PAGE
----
11. I’d say that’s a pretty safe prediction right there.

    After losing control of the vehicle to auto-mode, would one question Google’s decision?

    “what the hell is this? !, im gonna be late!”

    Perhaps a soft womans voice saying ” There is a 95% chance of an accident happening in 1 mile John”. Then I can choose to slow down and keep extra distance.

  12. I understand how Google can predict flu outbreaks through the use of their search in specific areas, however predicting an accident involves predicting human error.
    Error can come from so many different factors not related to the primary functions of a car that I don’t think that this can ever happen.
    A spilled coffee,
    An unexpected phone call,
    A lack of a good nights sleep.
    I could see how Google could reroute traffic after an accident, but predicting one, I just don’t see it happening.

  13. The only way google will enable this is if they buy all the real technology on the outskirts of their rudimentary crap.

  14. I need to look into the WATCH program.

  15. @jigglemequick: You said: “I’d say that’s a pretty safe prediction right there.” Was the pun intended? 😉

    @Andrew Brinkworth: Cars today are being equipped with technology to automatically break if they sense something gets too close, so it’s not too far fetched to think that all the cars on the road could be networked together. I think the only thing holding something like this back is the invasion of privacy people would feel.

    @mikewat: Look at all of the peripherals Google is already getting into. I wouldn’t be surprised if someone at the company hasn’t already envisioned something like this.

    BTW, Wolfram Alpha has potential, let’s see if they can pull it off.

    @Happiness is Better: Hey Dustin, you think I’ll get any royalties off of the W.A.T.C.H. program? Thanks for coming by and leaving a comment.

  16. I was waiting for the punchline to be that while distracted by this future vision, you ran into the car in front of you.

  17. commenting to subscribe.

  18. This posting reminds me too of the late, great SciFi writer , Phillip K. Dick. The old “Fat Man” would have
    approved! Count Sneaky

  19. Great concept. 🙂 Two things spring to mind. The first is that I don’t think Google would be the company to make that happen, I think it would be OnStar. (Or is that GM?)

    Second, I don’t think it would require as much data as you might at first think it would require. Often in complex situations like multi-car collisions people get confused by a glut of information and think that a lot of data is important when the reality is that most of it isn’t really contributing to the issue.

    Malcolm Gladwell talks about this in his book Blink that was on the NY Times best seller list. One of the examples was detecting heart attacks in the ER. It turns out that doctors tended to gather quite a lot of information to decide if a particular patient was having a heart attack and detection was poor. What dramatically improved detection was in fact reducing the amount of information they used, restricting it to just 4 variables. That improved detection quite a bit, bringing it up if I remember correctly from around 60-ish percent to around 90-ish percent.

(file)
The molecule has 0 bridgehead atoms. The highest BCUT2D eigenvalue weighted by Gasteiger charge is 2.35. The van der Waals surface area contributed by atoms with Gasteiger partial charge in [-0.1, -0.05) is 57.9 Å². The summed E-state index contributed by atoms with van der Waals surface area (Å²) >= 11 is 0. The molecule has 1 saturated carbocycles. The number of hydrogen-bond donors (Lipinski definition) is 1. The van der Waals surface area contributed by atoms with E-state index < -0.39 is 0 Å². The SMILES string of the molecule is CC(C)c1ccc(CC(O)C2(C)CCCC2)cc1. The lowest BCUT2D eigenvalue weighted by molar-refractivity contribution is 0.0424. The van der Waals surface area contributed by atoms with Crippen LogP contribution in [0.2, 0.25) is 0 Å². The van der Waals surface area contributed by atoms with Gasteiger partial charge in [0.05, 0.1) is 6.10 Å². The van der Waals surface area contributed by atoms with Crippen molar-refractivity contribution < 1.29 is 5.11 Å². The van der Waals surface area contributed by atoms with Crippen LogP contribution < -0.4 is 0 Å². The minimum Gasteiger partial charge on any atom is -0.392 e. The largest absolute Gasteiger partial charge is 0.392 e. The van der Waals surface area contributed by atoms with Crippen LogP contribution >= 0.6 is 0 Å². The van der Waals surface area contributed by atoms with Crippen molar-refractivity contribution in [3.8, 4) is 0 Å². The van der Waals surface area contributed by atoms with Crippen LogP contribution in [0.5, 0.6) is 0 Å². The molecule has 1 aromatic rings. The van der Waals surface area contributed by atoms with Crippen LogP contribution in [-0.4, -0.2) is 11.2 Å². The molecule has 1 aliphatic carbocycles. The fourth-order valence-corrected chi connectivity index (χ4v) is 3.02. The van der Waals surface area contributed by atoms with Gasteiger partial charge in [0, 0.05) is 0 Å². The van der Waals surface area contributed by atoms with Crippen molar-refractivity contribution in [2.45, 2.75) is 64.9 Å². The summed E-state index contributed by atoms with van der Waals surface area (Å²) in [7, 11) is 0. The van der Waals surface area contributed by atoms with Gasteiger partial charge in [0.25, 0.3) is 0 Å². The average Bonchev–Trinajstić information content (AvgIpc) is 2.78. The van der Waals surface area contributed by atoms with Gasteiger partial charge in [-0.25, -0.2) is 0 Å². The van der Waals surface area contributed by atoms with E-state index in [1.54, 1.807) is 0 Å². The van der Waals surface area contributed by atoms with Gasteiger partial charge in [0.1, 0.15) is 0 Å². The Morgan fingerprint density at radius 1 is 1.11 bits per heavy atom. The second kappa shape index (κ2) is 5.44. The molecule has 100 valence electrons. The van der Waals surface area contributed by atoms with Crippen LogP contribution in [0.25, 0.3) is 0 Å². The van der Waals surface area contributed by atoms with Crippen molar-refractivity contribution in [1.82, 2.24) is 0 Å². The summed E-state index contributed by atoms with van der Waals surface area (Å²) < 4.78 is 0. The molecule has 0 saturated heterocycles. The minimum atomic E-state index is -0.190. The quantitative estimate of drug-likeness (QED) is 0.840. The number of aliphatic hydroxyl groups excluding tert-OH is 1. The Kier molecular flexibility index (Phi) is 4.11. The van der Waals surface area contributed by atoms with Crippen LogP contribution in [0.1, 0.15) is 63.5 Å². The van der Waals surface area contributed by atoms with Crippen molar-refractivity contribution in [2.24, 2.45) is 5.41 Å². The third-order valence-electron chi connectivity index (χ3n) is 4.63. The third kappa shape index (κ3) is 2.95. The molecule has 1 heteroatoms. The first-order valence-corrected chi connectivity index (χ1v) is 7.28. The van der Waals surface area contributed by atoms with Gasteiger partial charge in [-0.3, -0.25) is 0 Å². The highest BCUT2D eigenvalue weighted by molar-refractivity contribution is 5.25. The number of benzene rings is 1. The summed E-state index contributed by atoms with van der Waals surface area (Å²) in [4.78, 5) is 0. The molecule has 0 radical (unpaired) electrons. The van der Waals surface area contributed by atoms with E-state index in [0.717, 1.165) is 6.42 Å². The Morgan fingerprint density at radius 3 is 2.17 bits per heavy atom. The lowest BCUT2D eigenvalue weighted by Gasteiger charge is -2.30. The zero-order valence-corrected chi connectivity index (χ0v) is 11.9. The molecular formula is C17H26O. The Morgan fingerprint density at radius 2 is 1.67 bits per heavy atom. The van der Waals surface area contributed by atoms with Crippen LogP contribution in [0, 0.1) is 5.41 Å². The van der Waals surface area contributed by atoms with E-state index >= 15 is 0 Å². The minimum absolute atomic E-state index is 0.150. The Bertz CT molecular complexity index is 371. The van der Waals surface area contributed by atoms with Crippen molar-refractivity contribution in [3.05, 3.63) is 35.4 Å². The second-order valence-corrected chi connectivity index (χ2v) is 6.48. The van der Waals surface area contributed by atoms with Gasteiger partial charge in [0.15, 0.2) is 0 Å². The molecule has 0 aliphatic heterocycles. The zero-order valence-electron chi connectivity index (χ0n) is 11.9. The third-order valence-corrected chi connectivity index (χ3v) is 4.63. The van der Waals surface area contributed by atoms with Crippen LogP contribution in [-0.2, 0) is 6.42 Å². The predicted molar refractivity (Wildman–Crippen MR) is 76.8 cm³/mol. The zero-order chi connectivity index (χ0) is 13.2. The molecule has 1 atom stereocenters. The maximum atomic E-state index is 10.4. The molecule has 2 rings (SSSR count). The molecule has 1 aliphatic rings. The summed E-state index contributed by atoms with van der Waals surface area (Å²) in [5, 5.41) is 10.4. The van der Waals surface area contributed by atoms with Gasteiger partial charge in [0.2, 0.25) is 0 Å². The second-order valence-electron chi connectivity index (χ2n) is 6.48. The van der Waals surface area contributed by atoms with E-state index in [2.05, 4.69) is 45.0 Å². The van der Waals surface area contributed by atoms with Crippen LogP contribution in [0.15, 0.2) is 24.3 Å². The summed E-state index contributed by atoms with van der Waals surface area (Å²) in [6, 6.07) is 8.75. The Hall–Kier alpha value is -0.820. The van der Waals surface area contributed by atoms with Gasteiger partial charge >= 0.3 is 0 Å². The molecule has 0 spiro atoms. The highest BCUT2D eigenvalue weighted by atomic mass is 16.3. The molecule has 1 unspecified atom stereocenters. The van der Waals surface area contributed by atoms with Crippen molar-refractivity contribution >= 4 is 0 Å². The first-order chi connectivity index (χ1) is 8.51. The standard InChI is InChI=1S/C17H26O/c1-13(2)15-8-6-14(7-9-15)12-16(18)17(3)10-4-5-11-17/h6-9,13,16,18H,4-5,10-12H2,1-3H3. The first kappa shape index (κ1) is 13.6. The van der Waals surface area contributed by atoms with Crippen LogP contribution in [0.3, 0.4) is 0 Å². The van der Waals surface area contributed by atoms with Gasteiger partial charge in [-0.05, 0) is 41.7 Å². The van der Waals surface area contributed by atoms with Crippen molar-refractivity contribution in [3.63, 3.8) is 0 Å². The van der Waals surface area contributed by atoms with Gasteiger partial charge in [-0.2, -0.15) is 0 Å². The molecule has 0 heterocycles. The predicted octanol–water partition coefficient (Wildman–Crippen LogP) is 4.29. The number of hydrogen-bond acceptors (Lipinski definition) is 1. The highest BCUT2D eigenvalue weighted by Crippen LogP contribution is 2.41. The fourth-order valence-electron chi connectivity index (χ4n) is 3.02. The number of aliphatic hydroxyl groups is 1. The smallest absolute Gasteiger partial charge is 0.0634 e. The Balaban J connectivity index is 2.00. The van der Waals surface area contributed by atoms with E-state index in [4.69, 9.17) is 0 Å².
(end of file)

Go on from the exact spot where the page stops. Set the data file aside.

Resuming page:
So I think what we might start to see is an extension of the OnStar system that would just count neighboring cars on a GPS grid, compare that to a very short list of common causes of traffic collisions, and then alert the driver with an easily recognizable signal that “this situation merits a little extra caution”.

    So as an example, you’re driving down the freeway, the system notices a vehicle behind you that’s weaving through traffic at a speed faster than the surrounding traffic. The car pops on the “caution” light and sounds a small bell. And a moment later you see the guy weave in front of you on his way to wherever. It doesn’t prevent people from doing dumb things, but it gives everyone a little heads up.

    The same system could similarly detect the pattern of traffic swerving around a foreign object in the road ahead, without knowing what the object is, just by following the GPS signatures of the cars.

    The eye data might still be useful, but probably primarily for the purpose of alerting drivers who are too drowsy to drive. Studies have shown that driving drowsy is actually much more dangerous than driving drunk. And in the case of drunk or drowsy eratic drivers we might even see the same system dispatch a police cruiser to the scene in some cases to help keep folks safe.

  20. p.s. I like the name / acronym WATCH. 🙂

  21. I will keep this short simply because it is true. Since the beginning of recorded history, “what the mind of man can concieve he can create.” In the Bible in Genesis 11, the account of all the people with one language decided to build a tower all the way to heaven. The Bible says that the LORD said, “nothing will be restrained from them, which they have imagined to do.” To stop them he changed their languages and “stopped” effective communication.

  22. I liked Issac Dealy’s comments. As a part-time speaking position I teach defensive driving to “people who get special invitations to my class,” people who get tickets. Several years ago I tripped across a website called It comes with a free 7-day trial that does not require credit card information. I started playing the games and the puzzles and noticed a difference in my driving. To paraphrase his words, I increased my personal grid and was able to see various patterns that were uncommonly similar. With that information I was able to make better judgments in traffic situations.

    For the past three years i mention to people in my classes to play puzzles, do word search puzzles, go to Lumosity, Google “brain exercisers” and improve things like pattern analysis, reaction time, critical thinking crisis management, etc. It works and students have come back and commented to the changes.

  23. […] Google Credited with Predicting and Averting Horrific Traffic Accident […]

  24. These tips are very useful for me and for that really thanks for sharing with us.